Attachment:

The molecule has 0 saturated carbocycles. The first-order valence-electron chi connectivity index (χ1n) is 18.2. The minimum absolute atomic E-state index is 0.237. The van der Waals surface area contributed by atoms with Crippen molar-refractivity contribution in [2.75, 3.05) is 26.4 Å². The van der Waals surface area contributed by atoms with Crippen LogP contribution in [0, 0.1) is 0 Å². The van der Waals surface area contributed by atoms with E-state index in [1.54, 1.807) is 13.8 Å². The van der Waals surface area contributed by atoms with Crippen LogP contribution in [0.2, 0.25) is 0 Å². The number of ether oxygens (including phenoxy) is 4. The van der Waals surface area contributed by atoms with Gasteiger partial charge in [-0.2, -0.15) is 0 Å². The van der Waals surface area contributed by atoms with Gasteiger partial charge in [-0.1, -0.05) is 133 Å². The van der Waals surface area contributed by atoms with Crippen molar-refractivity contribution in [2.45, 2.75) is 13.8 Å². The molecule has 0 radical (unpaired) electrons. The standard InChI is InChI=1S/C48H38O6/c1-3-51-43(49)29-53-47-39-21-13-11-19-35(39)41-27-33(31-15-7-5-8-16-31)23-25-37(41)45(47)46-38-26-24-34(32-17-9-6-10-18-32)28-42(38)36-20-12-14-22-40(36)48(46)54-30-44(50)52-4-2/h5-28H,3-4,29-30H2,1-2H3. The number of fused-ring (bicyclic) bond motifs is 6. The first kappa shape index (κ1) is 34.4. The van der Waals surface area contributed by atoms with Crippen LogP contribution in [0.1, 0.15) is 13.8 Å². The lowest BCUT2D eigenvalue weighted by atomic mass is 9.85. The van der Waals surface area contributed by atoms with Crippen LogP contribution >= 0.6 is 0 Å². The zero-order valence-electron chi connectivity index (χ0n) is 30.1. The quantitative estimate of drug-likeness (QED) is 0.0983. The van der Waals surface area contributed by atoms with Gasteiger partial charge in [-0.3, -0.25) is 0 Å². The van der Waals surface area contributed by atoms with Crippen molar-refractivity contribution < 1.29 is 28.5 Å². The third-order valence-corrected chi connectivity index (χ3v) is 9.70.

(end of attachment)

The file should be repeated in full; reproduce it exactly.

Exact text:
The molecule has 0 saturated carbocycles. The first-order valence-electron chi connectivity index (χ1n) is 18.2. The minimum absolute atomic E-state index is 0.237. The van der Waals surface area contributed by atoms with Crippen molar-refractivity contribution in [2.75, 3.05) is 26.4 Å². The van der Waals surface area contributed by atoms with Crippen LogP contribution in [0, 0.1) is 0 Å². The van der Waals surface area contributed by atoms with E-state index in [1.54, 1.807) is 13.8 Å². The van der Waals surface area contributed by atoms with Crippen LogP contribution in [0.2, 0.25) is 0 Å². The number of ether oxygens (including phenoxy) is 4. The van der Waals surface area contributed by atoms with Gasteiger partial charge in [-0.2, -0.15) is 0 Å². The van der Waals surface area contributed by atoms with Gasteiger partial charge in [-0.1, -0.05) is 133 Å². The van der Waals surface area contributed by atoms with Crippen molar-refractivity contribution in [2.45, 2.75) is 13.8 Å². The molecule has 0 radical (unpaired) electrons. The standard InChI is InChI=1S/C48H38O6/c1-3-51-43(49)29-53-47-39-21-13-11-19-35(39)41-27-33(31-15-7-5-8-16-31)23-25-37(41)45(47)46-38-26-24-34(32-17-9-6-10-18-32)28-42(38)36-20-12-14-22-40(36)48(46)54-30-44(50)52-4-2/h5-28H,3-4,29-30H2,1-2H3. The number of fused-ring (bicyclic) bond motifs is 6. The first kappa shape index (κ1) is 34.4. The van der Waals surface area contributed by atoms with Crippen LogP contribution in [0.1, 0.15) is 13.8 Å². The lowest BCUT2D eigenvalue weighted by atomic mass is 9.85. The van der Waals surface area contributed by atoms with Crippen LogP contribution >= 0.6 is 0 Å². The zero-order valence-electron chi connectivity index (χ0n) is 30.1. The quantitative estimate of drug-likeness (QED) is 0.0983. The van der Waals surface area contributed by atoms with Gasteiger partial charge in [-0.3, -0.25) is 0 Å². The van der Waals surface area contributed by atoms with Crippen molar-refractivity contribution < 1.29 is 28.5 Å². The third-order valence-corrected chi connectivity index (χ3v) is 9.70.